#12

[quote]T3hPwnisher wrote:
If it sucks while you’re doing it, it’s probably making you stronger.[/quote]

That’s what I told her but I’m still weak.


#13

[quote]Aero51 wrote:
My friend and I are only doing 100 yard sprints, so I don’t think injury is a big deal compared to running a mile or several miles. This is more for fun because I hate cardio in general and this makes it way more interesting. Plus we run on turf or grass so the impract isn’t bad. [/quote]

I think turning an ankle is just as likely over 100m as over 1000m.


#14

[quote]dagill2 wrote:

[quote]Aero51 wrote:
My friend and I are only doing 100 yard sprints, so I don’t think injury is a big deal compared to running a mile or several miles. This is more for fun because I hate cardio in general and this makes it way more interesting. Plus we run on turf or grass so the impract isn’t bad. [/quote]

I think turning an ankle is just as likely over 100m as over 1000m.[/quote]

For what it is worth that isn’t true. If you have a fixed probability of turning an ankle for every step then you have to take into account the number of steps taken. The probability would be distributed binomially as a first approximation:

But we know that if you turn and ankle once then you are probably done for the day, so you would only need to calculate 1 case. It is also obvious that the likelihood of turning an ankle increases with fatigue, but that isn’t so easy to quantify.


#15

[quote]Aero51 wrote:
My friend and I are only doing 100 yard sprints, so I don’t think injury is a big deal compared to running a mile or several miles. This is more for fun because I hate cardio in general and this makes it way more interesting. Plus we run on turf or grass so the impract isn’t bad. [/quote]

You never had anything fall on you at any speed, have you!!!

Do what you like, for fun and fitness, but you have been warned. And you didn’t look up Franco’s accident, did you!


#16

I knew what you were talking about before hand. Franco was competing in the first strongman competition carrying a refrigerator and shattered one of his leg bones. The refrigerator was probably a few hundred pounds and on his back, where as we are carrying them side by side with a light weight. I cant see this being less safe than jump squats, which I think are probably one of the most stupid exercises you can do in the gym.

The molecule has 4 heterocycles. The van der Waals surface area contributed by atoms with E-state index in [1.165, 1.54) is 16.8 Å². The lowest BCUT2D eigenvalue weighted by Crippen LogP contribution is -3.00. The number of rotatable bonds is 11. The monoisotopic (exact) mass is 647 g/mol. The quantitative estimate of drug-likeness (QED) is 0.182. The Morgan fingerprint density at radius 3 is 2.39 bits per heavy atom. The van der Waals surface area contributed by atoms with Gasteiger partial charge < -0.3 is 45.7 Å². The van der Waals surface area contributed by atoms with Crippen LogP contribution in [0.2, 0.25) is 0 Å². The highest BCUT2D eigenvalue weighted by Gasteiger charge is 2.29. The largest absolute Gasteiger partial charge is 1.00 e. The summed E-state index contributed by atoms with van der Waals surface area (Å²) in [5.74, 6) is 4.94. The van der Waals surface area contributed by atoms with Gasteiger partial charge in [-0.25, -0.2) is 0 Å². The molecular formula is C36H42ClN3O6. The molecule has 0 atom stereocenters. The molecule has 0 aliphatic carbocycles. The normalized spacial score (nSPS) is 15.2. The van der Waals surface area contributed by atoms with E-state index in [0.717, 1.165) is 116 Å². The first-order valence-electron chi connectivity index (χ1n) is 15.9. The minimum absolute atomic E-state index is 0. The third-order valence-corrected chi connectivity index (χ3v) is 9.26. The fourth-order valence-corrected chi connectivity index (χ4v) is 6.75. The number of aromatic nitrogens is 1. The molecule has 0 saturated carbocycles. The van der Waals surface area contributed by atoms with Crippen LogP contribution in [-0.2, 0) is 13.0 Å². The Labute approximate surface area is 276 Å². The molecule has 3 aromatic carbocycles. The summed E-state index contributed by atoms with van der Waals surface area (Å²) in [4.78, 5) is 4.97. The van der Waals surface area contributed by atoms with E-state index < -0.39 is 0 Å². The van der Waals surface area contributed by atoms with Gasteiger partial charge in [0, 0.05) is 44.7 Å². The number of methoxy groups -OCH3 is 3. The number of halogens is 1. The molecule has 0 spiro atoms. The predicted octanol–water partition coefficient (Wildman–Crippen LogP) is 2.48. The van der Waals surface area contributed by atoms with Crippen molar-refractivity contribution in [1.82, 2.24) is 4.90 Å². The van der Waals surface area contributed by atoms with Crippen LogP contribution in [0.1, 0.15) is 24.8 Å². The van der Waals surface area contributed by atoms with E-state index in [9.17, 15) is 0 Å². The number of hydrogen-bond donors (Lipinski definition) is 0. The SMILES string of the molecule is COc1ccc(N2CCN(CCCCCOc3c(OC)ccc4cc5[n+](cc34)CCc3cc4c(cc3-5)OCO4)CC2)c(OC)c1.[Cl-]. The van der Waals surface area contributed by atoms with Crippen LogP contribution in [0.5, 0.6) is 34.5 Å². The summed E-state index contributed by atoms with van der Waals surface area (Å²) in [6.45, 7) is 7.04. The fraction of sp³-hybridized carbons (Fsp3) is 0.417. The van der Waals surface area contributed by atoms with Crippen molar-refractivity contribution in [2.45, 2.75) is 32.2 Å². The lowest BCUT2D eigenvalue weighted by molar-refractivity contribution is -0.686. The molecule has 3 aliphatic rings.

#17

[quote]Aero51 wrote:

[quote]dagill2 wrote:

[quote]Aero51 wrote:
My friend and I are only doing 100 yard sprints, so I don’t think injury is a big deal compared to running a mile or several miles. This is more for fun because I hate cardio in general and this makes it way more interesting. Plus we run on turf or grass so the impract isn’t bad. [/quote]

I think turning an ankle is just as likely over 100m as over 1000m.[/quote]

For what it is worth that isn’t true. If you have a fixed probability of turning an ankle for every step then you have to take into account the number of steps taken. The probability would be distributed binomially as a first approximation:

But we know that if you turn and ankle once then you are probably done for the day, so you would only need to calculate 1 case. It is also obvious that the likelihood of turning an ankle increases with fatigue, but that isn’t so easy to quantify. [/quote]

I would say the risk of turning an ankle increases exponentially when you’re carrying 100lbs of “whatever” and trying to sprint.


#18

[quote]dagill2 wrote:

[quote]Aero51 wrote:

[quote]dagill2 wrote:

[quote]Aero51 wrote:
My friend and I are only doing 100 yard sprints, so I don’t think injury is a big deal compared to running a mile or several miles. This is more for fun because I hate cardio in general and this makes it way more interesting. Plus we run on turf or grass so the impract isn’t bad. [/quote]

I think turning an ankle is just as likely over 100m as over 1000m.[/quote]

For what it is worth that isn’t true. If you have a fixed probability of turning an ankle for every step then you have to take into account the number of steps taken. The probability would be distributed binomially as a first approximation:

But we know that if you turn and ankle once then you are probably done for the day, so you would only need to calculate 1 case. It is also obvious that the likelihood of turning an ankle increases with fatigue, but that isn’t so easy to quantify. [/quote]

I would say the risk of turning an ankle increases exponentially when you’re carrying 100lbs of “whatever” and trying to sprint.[/quote]

The only time I turned an ankle was when I was carrying laundry down the stairs…


#19

The odds are you are at a significantly greater risk driving to your location than you are performing any manner of exercise there.

On that topic, are there stadium steps where you guys are running these bags? Another great drill is to carry the bag up and down the steps.


#20

There are some yes, they are nice concrete stairs too so there isn’t as much of a worry about slipping and falling.